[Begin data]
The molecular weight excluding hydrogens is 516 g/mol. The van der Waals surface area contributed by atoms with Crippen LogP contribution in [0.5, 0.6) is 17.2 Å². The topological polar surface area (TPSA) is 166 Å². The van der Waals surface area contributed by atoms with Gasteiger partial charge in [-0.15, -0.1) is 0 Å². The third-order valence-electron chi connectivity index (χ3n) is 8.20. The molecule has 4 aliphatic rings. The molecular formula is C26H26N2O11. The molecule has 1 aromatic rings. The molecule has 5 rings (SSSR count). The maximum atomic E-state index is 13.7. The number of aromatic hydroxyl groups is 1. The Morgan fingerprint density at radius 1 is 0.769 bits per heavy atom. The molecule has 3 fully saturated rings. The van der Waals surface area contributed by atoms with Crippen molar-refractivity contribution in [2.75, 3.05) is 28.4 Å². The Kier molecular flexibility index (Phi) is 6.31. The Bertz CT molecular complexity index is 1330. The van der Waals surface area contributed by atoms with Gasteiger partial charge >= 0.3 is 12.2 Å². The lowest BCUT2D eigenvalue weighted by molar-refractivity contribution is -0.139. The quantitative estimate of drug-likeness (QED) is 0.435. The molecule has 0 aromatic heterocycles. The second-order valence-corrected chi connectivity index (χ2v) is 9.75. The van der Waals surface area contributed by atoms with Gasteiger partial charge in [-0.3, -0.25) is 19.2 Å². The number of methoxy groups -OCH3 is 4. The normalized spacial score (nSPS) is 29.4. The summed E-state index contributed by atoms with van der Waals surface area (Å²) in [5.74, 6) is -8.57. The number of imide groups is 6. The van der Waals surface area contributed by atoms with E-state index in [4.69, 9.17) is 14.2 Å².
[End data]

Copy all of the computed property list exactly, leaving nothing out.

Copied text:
The molecular weight excluding hydrogens is 516 g/mol. The van der Waals surface area contributed by atoms with Crippen LogP contribution in [0.5, 0.6) is 17.2 Å². The topological polar surface area (TPSA) is 166 Å². The van der Waals surface area contributed by atoms with Gasteiger partial charge in [-0.15, -0.1) is 0 Å². The third-order valence-electron chi connectivity index (χ3n) is 8.20. The molecule has 4 aliphatic rings. The molecular formula is C26H26N2O11. The molecule has 1 aromatic rings. The molecule has 5 rings (SSSR count). The maximum atomic E-state index is 13.7. The number of aromatic hydroxyl groups is 1. The Morgan fingerprint density at radius 1 is 0.769 bits per heavy atom. The molecule has 3 fully saturated rings. The van der Waals surface area contributed by atoms with Crippen molar-refractivity contribution in [2.75, 3.05) is 28.4 Å². The Kier molecular flexibility index (Phi) is 6.31. The Bertz CT molecular complexity index is 1330. The van der Waals surface area contributed by atoms with Gasteiger partial charge >= 0.3 is 12.2 Å². The lowest BCUT2D eigenvalue weighted by molar-refractivity contribution is -0.139. The quantitative estimate of drug-likeness (QED) is 0.435. The molecule has 0 aromatic heterocycles. The second-order valence-corrected chi connectivity index (χ2v) is 9.75. The van der Waals surface area contributed by atoms with Gasteiger partial charge in [-0.3, -0.25) is 19.2 Å². The number of methoxy groups -OCH3 is 4. The normalized spacial score (nSPS) is 29.4. The summed E-state index contributed by atoms with van der Waals surface area (Å²) in [5.74, 6) is -8.57. The number of imide groups is 6. The van der Waals surface area contributed by atoms with E-state index in [4.69, 9.17) is 14.2 Å².